Embracing diversity to help communities thrive

Reprinted with permission from Nebraska Rural Living

The faces of rural Nebraska have changed during the past 20 years as immigrants from many countries seek to live, work and raise families in the Midwest’s small towns and wide-open spaces.

Immigrants are opening businesses, shopping, working and making an economic impact in rural Nebraska. Communities that may have slowly disappeared from the map are now thriving because of diversity. And in some communities, the minority has become the majority.

However, with change comes the possibility of conflict, bias and misunderstanding because of cultural differences. And, despite the changes in population, often the minority voices still aren’t represented on city councils, school boards and in other leadership positions in rural communities.

The Center For Rural Affairs is helping towns across Nebraska see the benefits of embracing diversity, which will help rural communities grow and thrive in the future.

Carlos Barcenas works as a community organizer for the Center For Rural Affairs and equips community leaders to become culturally competent with the Diversity Inclusion Leadership Program. The program teaches leaders to work through differences, whether it be differences in nationality, ethnicity, religion, gender or age.

“The program helps leaders in the communities have the skills to work with so many differences and to make decisions that impact their community without any biases,” Barcenas said. “How do we have this conversation with community leaders so that, at the end of the day, they make decisions to help impact the community for the better?”

Leadership training to start conversations

The Center offers leadership training for both minority and majority leaders and offers educational workshops to communities and organizations to get the conversation started. But, Barcenas said, the real work happens with individuals.

Sometimes, he said, an organization may participate in diversity training just to mark it off the to-do list, and the work stops as soon as the training and paperwork ends.

“I don’t believe you can change a community without changing an individual,” Barcenas said. “We believe this is where change happens. As we empower leaders, they will be able to change their organization.”

Barcenas works one-on-one with individual community leaders after they complete an Intercultural Development Inventory. The inventory is a national program translated into 17 languages that facilitates cooperative conversations and actions directed toward growth rather than judgment and resistance. A customized Intercultural Development Plan then guides the participant through activities and self-reflections that build intercultural competence.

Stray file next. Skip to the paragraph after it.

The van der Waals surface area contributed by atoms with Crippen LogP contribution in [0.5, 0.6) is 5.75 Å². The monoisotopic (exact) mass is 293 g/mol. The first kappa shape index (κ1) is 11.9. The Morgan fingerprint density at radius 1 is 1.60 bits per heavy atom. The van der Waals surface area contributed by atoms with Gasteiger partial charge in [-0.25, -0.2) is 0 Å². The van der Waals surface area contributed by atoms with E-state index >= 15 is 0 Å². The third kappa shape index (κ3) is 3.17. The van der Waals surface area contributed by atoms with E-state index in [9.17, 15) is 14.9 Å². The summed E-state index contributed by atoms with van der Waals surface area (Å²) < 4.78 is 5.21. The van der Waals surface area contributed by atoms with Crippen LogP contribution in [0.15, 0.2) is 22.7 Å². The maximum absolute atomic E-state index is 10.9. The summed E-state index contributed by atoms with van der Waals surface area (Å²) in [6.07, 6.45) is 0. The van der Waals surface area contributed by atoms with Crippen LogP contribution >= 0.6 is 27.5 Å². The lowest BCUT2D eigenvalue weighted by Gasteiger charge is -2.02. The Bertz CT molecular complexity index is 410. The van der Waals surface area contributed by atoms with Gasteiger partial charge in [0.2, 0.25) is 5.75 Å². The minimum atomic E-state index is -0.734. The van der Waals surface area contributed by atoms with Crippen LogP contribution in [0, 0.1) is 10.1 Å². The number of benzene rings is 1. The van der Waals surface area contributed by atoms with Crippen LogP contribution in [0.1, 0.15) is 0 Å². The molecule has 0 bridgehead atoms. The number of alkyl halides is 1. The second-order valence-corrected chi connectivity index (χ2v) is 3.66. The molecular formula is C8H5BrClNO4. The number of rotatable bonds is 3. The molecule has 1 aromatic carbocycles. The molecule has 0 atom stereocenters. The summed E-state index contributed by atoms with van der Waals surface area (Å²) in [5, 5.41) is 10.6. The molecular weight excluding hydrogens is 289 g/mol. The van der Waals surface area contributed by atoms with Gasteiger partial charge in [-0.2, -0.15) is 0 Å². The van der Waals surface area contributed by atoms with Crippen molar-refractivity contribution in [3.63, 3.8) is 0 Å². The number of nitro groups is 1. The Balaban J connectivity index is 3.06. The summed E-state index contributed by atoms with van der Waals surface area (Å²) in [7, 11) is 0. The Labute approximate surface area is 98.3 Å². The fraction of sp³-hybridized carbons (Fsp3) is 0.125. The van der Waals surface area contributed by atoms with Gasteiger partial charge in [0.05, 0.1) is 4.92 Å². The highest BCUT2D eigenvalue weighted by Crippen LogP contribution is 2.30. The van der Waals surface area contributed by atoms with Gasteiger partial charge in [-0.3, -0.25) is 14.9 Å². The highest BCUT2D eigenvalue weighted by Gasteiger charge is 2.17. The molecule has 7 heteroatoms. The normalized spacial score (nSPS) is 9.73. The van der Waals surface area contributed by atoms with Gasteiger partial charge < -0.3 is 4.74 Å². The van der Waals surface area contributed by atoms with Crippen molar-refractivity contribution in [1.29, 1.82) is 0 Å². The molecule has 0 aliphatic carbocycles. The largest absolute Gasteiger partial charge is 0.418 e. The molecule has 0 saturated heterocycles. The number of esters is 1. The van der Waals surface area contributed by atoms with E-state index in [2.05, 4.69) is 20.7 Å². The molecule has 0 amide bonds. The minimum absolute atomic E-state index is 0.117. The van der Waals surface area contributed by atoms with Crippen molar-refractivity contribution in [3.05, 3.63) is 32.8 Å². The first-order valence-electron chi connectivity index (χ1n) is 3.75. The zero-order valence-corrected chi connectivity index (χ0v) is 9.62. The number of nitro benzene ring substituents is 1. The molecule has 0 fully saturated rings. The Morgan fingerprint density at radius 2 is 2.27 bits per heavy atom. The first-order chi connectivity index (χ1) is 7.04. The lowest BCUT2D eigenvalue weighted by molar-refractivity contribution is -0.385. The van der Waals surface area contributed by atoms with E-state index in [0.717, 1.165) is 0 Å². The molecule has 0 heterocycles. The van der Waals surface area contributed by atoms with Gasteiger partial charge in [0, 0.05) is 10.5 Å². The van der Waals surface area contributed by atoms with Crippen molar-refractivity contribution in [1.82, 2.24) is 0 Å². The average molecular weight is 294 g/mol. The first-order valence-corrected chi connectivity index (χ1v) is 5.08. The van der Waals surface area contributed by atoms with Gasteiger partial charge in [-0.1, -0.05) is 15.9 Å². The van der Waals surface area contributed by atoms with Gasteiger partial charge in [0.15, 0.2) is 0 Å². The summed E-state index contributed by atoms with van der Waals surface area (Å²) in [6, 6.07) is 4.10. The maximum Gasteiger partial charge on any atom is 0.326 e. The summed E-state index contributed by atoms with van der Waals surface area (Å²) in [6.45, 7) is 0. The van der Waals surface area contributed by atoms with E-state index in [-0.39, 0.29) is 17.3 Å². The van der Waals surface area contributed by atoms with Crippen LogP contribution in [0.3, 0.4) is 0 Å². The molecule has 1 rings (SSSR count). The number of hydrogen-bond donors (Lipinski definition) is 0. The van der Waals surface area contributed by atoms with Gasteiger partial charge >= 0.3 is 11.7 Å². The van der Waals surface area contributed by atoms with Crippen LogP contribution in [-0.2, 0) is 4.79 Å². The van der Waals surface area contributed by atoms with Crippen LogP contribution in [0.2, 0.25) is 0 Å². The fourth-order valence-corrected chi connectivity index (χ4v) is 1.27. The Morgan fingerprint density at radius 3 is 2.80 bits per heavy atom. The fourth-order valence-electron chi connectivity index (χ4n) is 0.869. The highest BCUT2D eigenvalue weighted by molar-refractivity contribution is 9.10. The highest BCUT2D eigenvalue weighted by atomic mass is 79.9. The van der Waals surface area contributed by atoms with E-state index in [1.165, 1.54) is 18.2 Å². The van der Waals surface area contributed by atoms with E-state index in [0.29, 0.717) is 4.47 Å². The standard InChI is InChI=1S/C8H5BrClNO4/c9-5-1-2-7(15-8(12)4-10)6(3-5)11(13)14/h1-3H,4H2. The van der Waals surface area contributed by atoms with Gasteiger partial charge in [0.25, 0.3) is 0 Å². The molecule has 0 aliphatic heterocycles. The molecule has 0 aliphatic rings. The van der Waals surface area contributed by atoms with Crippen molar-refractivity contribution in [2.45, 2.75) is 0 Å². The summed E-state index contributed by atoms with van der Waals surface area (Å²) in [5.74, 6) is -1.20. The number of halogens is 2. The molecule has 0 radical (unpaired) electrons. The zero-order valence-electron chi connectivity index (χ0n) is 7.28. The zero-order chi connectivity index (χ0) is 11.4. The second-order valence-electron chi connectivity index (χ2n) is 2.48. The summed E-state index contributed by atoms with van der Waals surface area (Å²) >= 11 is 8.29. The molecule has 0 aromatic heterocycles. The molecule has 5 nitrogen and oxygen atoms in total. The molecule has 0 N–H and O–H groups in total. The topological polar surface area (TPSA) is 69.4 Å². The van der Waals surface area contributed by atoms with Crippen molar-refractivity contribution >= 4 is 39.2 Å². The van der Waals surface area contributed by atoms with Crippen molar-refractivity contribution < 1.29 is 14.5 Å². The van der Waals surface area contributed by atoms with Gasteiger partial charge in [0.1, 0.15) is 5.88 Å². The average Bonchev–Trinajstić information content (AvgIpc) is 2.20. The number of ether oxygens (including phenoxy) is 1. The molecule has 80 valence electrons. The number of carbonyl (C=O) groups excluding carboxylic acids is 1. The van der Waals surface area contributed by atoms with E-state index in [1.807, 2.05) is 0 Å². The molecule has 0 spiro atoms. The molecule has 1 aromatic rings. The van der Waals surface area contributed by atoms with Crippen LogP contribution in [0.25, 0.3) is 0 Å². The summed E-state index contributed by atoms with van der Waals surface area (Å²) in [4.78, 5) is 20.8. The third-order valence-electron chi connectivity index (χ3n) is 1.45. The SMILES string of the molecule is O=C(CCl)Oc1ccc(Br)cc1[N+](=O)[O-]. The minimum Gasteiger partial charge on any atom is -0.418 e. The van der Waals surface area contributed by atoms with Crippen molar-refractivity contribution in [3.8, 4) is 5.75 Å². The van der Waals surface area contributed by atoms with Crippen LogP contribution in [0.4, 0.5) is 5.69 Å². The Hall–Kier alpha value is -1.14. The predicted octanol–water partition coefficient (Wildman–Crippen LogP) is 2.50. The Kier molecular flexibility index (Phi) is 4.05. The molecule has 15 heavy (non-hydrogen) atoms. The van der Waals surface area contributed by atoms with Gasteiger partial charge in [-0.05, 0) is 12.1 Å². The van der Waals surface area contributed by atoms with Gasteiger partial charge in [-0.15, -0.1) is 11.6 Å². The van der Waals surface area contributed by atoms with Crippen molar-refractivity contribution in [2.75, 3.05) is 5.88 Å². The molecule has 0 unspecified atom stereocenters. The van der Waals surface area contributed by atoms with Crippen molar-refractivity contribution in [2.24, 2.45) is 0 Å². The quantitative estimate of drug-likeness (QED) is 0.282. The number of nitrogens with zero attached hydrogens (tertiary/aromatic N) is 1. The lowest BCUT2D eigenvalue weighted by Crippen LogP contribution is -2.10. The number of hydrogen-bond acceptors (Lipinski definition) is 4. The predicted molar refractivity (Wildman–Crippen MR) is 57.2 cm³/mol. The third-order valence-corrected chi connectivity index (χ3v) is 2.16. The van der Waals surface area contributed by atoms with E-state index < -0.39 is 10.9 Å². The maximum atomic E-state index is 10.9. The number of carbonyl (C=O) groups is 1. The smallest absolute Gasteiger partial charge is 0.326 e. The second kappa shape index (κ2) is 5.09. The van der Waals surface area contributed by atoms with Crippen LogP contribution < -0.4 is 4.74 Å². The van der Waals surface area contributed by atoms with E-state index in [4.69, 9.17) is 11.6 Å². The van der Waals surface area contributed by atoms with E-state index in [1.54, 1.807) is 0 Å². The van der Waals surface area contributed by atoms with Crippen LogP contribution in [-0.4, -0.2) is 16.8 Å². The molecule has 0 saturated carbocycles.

Changes have already begun

The individuals who take part in the inventory then spark changes in their communities.

In Hastings (pop. 24,907), where about 10 percent of the population is minority, individuals created a welcoming center and an inclusion steering committee after working with the CFRA.

Barcenas said in Hastings they will “continue to have culturally competent leaders that can take a look at the differences and continue to have the conversations about race.”

In Schuyler (pop. 6,171), where nearly 70 percent of the population is Latino, the inclusiveness training sparked the formation of Comite Latino de Schuyler, a nonprofit organization that brings people together to be a sounding board for Anglo and non-English speaking community.

In November, Mynor Hernandez became the first Latino elected to the school board in Schuyler.

“I have an 8-year-old son, and I got interested in the school and saw improvements over the last few years in state-wide scores,” he said. “I saw a need for more parental involvement in the schools, and a greater buy-in by the community. I saw changes occurring, and I got more involved to see the good trend continue. I help parents find a way to involve themselves with their children’s education.”

Hernandez said the Comite Latino de Schuyler group encouraged people to vote in the November election and succeeded in registering more than 200 new voters.

Hernandez, who works in Columbus at Becton Dickinson, said Latinos have helped Schuyler and other Nebraska communities stay on the map.

“The Latino community in Schuyler grows,” he said. “The children go to college and come back because their families live here. The small towns in Nebraska with population increases are in Dawson (Lexington), Platte (Columbus), and Madison (Norfolk) counties where Latinos settled. Most individuals live and work here in Schuyler and many own businesses.”

Barcenas said the Center started doing inclusion work about four years ago and has partnered with Justice For Our Neighbors based out of Omaha, Heartland Worker Center of Omaha, El Centro Hispano of Columbus and the Nebraska Appleseed in Lincoln.

Training is spreading across the state

The Center worked with Nebraska Community Foundation board members, who have members from across the state. It also has provided training in Grand Island at the request of the Grand Island Community Foundation, which resulted in 68 community leaders taking the Intercultural Development Inventory assessment. About 45 leaders are continuing with the diversity and inclusiveness training.

Photos: Top right, Luis Salinas, co-owner of Burrito House in Schuyler assists a customer. Bottom right, Carlos Lucar, owner of Latinoamerica Grocery in Schuyler, is a member of Comite Latino de Schuyler. | Photos by Betty Sayers